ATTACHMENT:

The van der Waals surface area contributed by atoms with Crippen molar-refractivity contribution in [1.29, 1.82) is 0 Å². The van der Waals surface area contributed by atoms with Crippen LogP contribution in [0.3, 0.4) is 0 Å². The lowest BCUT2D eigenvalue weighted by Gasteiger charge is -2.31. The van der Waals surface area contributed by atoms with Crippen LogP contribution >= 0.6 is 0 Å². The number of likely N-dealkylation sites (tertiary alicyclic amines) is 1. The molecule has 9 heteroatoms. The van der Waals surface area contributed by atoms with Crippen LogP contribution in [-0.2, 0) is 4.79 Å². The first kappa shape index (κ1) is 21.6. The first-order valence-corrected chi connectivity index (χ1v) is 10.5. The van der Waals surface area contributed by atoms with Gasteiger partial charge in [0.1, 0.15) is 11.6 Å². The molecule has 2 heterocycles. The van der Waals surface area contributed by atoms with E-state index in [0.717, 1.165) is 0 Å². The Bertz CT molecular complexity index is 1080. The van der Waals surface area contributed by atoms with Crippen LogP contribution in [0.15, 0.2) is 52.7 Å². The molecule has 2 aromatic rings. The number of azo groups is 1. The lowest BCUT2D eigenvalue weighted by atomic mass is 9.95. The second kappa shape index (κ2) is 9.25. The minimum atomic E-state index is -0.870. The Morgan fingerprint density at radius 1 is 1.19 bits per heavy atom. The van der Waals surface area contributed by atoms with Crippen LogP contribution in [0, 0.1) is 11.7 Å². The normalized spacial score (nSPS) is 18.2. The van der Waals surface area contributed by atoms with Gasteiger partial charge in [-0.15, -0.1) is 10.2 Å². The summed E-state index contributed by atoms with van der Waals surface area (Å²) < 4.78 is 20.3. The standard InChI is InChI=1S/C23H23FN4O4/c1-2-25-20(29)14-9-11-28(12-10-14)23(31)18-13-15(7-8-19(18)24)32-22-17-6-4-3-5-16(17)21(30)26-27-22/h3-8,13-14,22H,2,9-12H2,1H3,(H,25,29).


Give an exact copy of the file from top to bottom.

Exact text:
The van der Waals surface area contributed by atoms with Crippen molar-refractivity contribution in [1.29, 1.82) is 0 Å². The van der Waals surface area contributed by atoms with Crippen LogP contribution in [0.3, 0.4) is 0 Å². The lowest BCUT2D eigenvalue weighted by Gasteiger charge is -2.31. The van der Waals surface area contributed by atoms with Crippen LogP contribution >= 0.6 is 0 Å². The number of likely N-dealkylation sites (tertiary alicyclic amines) is 1. The molecule has 9 heteroatoms. The van der Waals surface area contributed by atoms with Crippen LogP contribution in [-0.2, 0) is 4.79 Å². The first kappa shape index (κ1) is 21.6. The first-order valence-corrected chi connectivity index (χ1v) is 10.5. The van der Waals surface area contributed by atoms with Gasteiger partial charge in [0.1, 0.15) is 11.6 Å². The molecule has 2 heterocycles. The van der Waals surface area contributed by atoms with E-state index in [0.717, 1.165) is 0 Å². The Bertz CT molecular complexity index is 1080. The van der Waals surface area contributed by atoms with Crippen LogP contribution in [0.15, 0.2) is 52.7 Å². The molecule has 2 aromatic rings. The number of azo groups is 1. The lowest BCUT2D eigenvalue weighted by atomic mass is 9.95. The second kappa shape index (κ2) is 9.25. The minimum atomic E-state index is -0.870. The Morgan fingerprint density at radius 1 is 1.19 bits per heavy atom. The van der Waals surface area contributed by atoms with Crippen LogP contribution in [0, 0.1) is 11.7 Å². The normalized spacial score (nSPS) is 18.2. The van der Waals surface area contributed by atoms with Gasteiger partial charge in [-0.15, -0.1) is 10.2 Å². The summed E-state index contributed by atoms with van der Waals surface area (Å²) < 4.78 is 20.3. The standard InChI is InChI=1S/C23H23FN4O4/c1-2-25-20(29)14-9-11-28(12-10-14)23(31)18-13-15(7-8-19(18)24)32-22-17-6-4-3-5-16(17)21(30)26-27-22/h3-8,13-14,22H,2,9-12H2,1H3,(H,25,29).